Greener showed foresight here in urging the Negroes to take up desirable western land before it would be preempted by foreigners. As the Swedes, Norwegians, Irish, Hebrews and others were organizing societies and raising funds to promote the migration of their needy to these lands, why should the Negroes be debarred? Greener had no apprehension as to the treatment the Negroes would receive in the West. He connected the movement too with the general welfare of the blacks, considering it a promising sign that they had learned to run from persecution. Having passed their first stage, that of appealing to philanthropists, the Negroes were then appealing to themselves. 17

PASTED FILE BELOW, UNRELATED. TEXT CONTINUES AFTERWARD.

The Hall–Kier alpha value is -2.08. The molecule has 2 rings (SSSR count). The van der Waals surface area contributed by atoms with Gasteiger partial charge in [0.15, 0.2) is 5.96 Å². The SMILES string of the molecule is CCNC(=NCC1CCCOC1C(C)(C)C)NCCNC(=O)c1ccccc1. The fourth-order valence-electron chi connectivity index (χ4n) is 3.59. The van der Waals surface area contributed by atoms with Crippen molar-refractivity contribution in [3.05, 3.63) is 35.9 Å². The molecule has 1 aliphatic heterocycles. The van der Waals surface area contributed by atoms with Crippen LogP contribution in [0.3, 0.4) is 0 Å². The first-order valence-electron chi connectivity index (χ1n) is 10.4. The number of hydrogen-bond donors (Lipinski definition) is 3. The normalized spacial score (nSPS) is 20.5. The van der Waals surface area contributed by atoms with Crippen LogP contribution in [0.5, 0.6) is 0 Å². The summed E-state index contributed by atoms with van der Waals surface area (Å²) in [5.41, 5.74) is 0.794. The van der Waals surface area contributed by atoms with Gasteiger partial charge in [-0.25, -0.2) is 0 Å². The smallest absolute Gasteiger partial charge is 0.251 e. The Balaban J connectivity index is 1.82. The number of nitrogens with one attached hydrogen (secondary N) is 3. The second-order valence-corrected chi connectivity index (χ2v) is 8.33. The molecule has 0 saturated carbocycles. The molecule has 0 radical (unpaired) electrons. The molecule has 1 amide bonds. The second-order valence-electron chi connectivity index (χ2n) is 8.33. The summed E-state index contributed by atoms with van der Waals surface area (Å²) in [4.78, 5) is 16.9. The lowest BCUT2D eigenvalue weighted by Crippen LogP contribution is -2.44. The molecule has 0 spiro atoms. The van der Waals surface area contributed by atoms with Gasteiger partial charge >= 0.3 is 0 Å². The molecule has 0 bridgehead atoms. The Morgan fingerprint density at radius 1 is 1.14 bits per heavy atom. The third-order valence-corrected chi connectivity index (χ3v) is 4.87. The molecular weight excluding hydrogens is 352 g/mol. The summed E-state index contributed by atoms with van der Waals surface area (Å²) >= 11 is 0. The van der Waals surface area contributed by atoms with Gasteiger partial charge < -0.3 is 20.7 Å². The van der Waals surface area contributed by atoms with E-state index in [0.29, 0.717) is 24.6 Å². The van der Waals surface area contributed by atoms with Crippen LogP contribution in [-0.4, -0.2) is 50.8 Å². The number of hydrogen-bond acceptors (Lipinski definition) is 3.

Feeling very much as Greener did, these Negroes rushed into Kansas and neighboring States in 1879. So many came that some systematic relief had to be offered. Mrs. Comstock, a Quaker lady, organized for this purpose the Kansas Freedmen’s Relief Association, to raise funds and secure for them food and clothing. In this work she had the support of Governor J.P. Saint John. There was much suffering upon arriving in Kansas but relief came from various sources. During this year $40,000 and 500,000 pounds of clothing, bedding and the like were used. England contributed 50,000 pounds of goods and $8,000. In 1879, the refugees took up 20,000 acres of land and brought 3,000 under cultivation. The Relief Association at first furnished them with supplies, teams and seed, which they profitably used in the production of large crops. Desiring to establish homes, they built 300 cabins and saved $30,000 the first year. In April, 1,300 refugees had gathered around Wyandotte alone. Up to that date 60,000 had come to Kansas, nearly 40,000 of whom arrived in destitute condition. About 30,000 settled in the country, some on rented lands and others on farms as laborers, leaving about 25,000 in cities, where on account of crowded conditions and the hard weather many greatly suffered. Upon finding employment, however, they all did well, most of them becoming self-supporting within one year after their arrival, and few of them coming back to the Relief Association for aid the second time. 18 This was especially true of those in Topeka, Parsons and Kansas City.